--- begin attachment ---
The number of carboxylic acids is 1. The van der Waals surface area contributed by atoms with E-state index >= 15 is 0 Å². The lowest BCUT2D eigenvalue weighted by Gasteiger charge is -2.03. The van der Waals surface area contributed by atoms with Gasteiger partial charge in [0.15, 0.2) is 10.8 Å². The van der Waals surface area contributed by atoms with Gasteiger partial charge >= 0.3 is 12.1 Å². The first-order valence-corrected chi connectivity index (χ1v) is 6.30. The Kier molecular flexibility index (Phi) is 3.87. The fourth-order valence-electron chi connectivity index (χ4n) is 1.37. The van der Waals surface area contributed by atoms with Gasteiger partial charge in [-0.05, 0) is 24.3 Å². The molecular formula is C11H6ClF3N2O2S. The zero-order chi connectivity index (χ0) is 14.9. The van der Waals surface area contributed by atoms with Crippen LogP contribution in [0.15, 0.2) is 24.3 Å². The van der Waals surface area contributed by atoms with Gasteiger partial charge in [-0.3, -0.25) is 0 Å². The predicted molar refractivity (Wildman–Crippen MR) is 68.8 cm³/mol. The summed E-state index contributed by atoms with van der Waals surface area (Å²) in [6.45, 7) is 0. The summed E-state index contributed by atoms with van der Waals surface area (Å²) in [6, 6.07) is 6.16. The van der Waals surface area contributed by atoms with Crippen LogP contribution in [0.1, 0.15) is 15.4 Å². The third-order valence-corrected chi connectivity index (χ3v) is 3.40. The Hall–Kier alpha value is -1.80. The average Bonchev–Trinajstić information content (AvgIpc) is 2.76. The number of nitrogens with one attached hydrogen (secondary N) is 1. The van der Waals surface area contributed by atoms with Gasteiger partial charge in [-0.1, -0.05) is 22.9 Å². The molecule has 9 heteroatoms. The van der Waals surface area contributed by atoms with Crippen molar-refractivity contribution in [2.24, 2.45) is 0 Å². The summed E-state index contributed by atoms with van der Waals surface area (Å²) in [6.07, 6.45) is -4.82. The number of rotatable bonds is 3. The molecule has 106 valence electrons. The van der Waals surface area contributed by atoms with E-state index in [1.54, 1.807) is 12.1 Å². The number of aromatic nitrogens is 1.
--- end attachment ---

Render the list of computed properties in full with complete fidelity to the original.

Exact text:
The number of carboxylic acids is 1. The van der Waals surface area contributed by atoms with E-state index >= 15 is 0 Å². The lowest BCUT2D eigenvalue weighted by Gasteiger charge is -2.03. The van der Waals surface area contributed by atoms with Gasteiger partial charge in [0.15, 0.2) is 10.8 Å². The van der Waals surface area contributed by atoms with Gasteiger partial charge >= 0.3 is 12.1 Å². The first-order valence-corrected chi connectivity index (χ1v) is 6.30. The Kier molecular flexibility index (Phi) is 3.87. The fourth-order valence-electron chi connectivity index (χ4n) is 1.37. The van der Waals surface area contributed by atoms with Gasteiger partial charge in [-0.05, 0) is 24.3 Å². The molecular formula is C11H6ClF3N2O2S. The zero-order chi connectivity index (χ0) is 14.9. The van der Waals surface area contributed by atoms with Crippen LogP contribution in [0.15, 0.2) is 24.3 Å². The van der Waals surface area contributed by atoms with Gasteiger partial charge in [-0.3, -0.25) is 0 Å². The predicted molar refractivity (Wildman–Crippen MR) is 68.8 cm³/mol. The summed E-state index contributed by atoms with van der Waals surface area (Å²) in [6.45, 7) is 0. The summed E-state index contributed by atoms with van der Waals surface area (Å²) in [6, 6.07) is 6.16. The van der Waals surface area contributed by atoms with Crippen LogP contribution in [0.1, 0.15) is 15.4 Å². The third-order valence-corrected chi connectivity index (χ3v) is 3.40. The Hall–Kier alpha value is -1.80. The average Bonchev–Trinajstić information content (AvgIpc) is 2.76. The number of nitrogens with one attached hydrogen (secondary N) is 1. The van der Waals surface area contributed by atoms with Gasteiger partial charge in [-0.1, -0.05) is 22.9 Å². The molecule has 9 heteroatoms. The van der Waals surface area contributed by atoms with Crippen molar-refractivity contribution in [2.24, 2.45) is 0 Å². The summed E-state index contributed by atoms with van der Waals surface area (Å²) in [6.07, 6.45) is -4.82. The number of rotatable bonds is 3. The molecule has 106 valence electrons. The van der Waals surface area contributed by atoms with E-state index in [1.54, 1.807) is 12.1 Å². The number of aromatic nitrogens is 1.